Home Subscription Services
 
   

 
Quintessence International
QI Home Page
About the Editor
Editorial Board
Accepted Manuscripts
Submit
Author Guidelines
Submission Form
Reprints / Articles
Permissions
Advertising
MEDLINE Search
 
 
 
 
 
FacebookTwitter
Quintessence Publishing: Journals: QI
Quintessence International

Edited by Eli Eliav

ISSN 0033-6572 (print) • ISSN 1936-7163 (online)

Publication:
March 2019
Volume 50 , Issue 3

Back
Share Abstract:

Branching patterns of the inferior alveolar canal in a Thai population: a novel classification using cone beam computed tomography

Penporn Luangchana, DDS, MSc/Suchaya Pornprasertsuk-Damrongsri, DDS, MS, ABOMR, PhD/Jira Kitisubkanchana, DDS, PhD/Chanchai Wongchuensoontorn, DDS, MD

Pages: 224231
DOI: 10.3290/j.qi.a41600

Objective: This aim of this study was to determine the prevalence and branching patterns of the inferior alveolar canal (IAC) in premolar and molar areas using cone beam computed tomography (CBCT).

Method and materials: CBCT volumes from partially or fully edentulous premolar and molar areas were investigated retrospectively. The presence of such branches with their patterns, sides, and areas, as well as the sex of the patient, were recorded by two observers and analyzed statistically. The branching patterns were initially classified into three types: A, superior type; B, forward type; and C, plexus type. During the investigation, an additional type was found in the premolar area and was classified as type D, an anterior extension type.

Results: In total, 243 mandibular sites in 176 subjects were included. Among them, 106 sites displayed branches (43.62%). In the premolar area, most branches were of the anterior extension type (D, 33%), followed by the superior and plexus types (A and C, respectively, 29%), and the forward type (B, 9%). In the molar area, the plexus type was the most common finding (C, 39%), followed by the superior type (A, 32%) and the forward type (B, 29%). Branches in the molar area were significantly more frequent in men than in women (P = .011).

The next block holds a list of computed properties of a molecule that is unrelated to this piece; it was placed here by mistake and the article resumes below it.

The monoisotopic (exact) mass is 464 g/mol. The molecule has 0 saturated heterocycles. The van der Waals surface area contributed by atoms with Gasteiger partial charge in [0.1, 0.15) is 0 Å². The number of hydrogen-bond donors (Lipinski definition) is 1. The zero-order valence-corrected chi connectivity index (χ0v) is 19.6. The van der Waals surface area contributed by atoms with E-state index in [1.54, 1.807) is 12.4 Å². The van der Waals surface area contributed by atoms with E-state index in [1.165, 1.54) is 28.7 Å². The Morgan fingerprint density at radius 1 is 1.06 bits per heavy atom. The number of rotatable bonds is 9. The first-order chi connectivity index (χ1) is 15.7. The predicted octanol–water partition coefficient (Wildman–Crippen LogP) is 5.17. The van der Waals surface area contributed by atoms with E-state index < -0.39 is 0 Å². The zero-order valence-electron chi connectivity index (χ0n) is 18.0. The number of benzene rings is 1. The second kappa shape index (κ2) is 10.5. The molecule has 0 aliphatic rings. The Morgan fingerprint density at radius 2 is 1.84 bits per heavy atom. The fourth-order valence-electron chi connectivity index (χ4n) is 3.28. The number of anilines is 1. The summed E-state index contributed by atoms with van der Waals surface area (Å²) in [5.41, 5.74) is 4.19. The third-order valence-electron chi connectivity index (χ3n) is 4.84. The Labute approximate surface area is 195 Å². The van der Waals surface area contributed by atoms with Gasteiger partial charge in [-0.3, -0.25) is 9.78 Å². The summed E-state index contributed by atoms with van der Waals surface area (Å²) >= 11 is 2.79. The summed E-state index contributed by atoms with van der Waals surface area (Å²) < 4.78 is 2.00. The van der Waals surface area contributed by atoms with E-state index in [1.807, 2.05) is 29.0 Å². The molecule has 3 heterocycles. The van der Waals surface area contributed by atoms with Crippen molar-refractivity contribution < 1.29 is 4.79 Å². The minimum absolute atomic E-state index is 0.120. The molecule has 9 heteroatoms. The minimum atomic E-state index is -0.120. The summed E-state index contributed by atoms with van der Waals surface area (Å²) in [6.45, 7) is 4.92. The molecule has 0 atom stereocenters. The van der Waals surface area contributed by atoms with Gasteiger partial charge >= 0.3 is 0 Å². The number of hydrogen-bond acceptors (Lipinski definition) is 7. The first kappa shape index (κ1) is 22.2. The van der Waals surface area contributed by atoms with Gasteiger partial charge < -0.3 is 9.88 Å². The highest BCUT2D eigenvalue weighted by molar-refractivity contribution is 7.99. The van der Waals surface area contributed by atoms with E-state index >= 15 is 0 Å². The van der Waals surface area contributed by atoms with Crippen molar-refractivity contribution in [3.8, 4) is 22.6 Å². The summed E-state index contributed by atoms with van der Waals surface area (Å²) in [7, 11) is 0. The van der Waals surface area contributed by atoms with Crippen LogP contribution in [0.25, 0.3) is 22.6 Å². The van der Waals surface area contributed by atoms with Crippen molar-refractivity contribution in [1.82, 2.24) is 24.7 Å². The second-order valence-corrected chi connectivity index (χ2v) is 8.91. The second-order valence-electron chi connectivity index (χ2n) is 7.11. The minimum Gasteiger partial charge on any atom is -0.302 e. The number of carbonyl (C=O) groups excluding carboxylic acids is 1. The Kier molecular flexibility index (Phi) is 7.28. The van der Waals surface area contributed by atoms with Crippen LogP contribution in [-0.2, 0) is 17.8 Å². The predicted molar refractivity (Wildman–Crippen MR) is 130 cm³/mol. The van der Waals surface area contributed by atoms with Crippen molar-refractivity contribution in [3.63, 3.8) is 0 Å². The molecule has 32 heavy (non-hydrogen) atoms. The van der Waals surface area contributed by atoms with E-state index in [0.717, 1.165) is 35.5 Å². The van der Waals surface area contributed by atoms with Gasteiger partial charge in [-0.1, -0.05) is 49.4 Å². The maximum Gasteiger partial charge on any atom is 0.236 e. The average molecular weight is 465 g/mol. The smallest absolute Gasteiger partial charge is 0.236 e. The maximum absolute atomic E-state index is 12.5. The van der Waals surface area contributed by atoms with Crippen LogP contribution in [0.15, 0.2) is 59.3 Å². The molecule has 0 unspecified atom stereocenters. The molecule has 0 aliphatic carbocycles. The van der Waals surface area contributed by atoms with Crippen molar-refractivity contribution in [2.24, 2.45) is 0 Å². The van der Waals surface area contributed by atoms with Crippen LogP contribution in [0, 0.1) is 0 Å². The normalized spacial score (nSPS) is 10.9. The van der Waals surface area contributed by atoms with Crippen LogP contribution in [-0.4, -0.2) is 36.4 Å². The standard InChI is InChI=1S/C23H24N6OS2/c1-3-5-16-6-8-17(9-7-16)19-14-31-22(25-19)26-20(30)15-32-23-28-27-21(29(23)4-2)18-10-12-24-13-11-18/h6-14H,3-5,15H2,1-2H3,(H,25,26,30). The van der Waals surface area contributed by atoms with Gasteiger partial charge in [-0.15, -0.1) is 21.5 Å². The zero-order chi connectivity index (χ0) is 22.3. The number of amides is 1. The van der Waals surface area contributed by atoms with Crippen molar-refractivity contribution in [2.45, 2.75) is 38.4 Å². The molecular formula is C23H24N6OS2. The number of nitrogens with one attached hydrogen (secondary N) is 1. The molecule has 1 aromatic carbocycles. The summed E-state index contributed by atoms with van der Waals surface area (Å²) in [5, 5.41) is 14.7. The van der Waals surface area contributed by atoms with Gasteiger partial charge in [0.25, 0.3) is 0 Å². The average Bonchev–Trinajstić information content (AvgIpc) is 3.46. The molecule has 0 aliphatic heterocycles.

Conclusion: IAC branches with four branching patterns in the premolar and molar areas are not rare and could be detected by CBCT. Clinicians should be aware of these branches during surgical procedures concerning the posterior mandible.

Full Text PDF File | Order Article

 

Get Adobe Reader
Adobe Acrobat Reader is required to view PDF files. This is a free program available from the Adobe web site.
Follow the download directions on the Adobe web site to get your copy of Adobe Acrobat Reader.
  © 2020 Quintessence Publishing Co Inc
 

Home | Subscription Services | Books | Journals | Multimedia | Events | Blog
Terms of Use | Privacy Policy | About Us | Contact Us | Advertising | Help | Sitemap | Catalog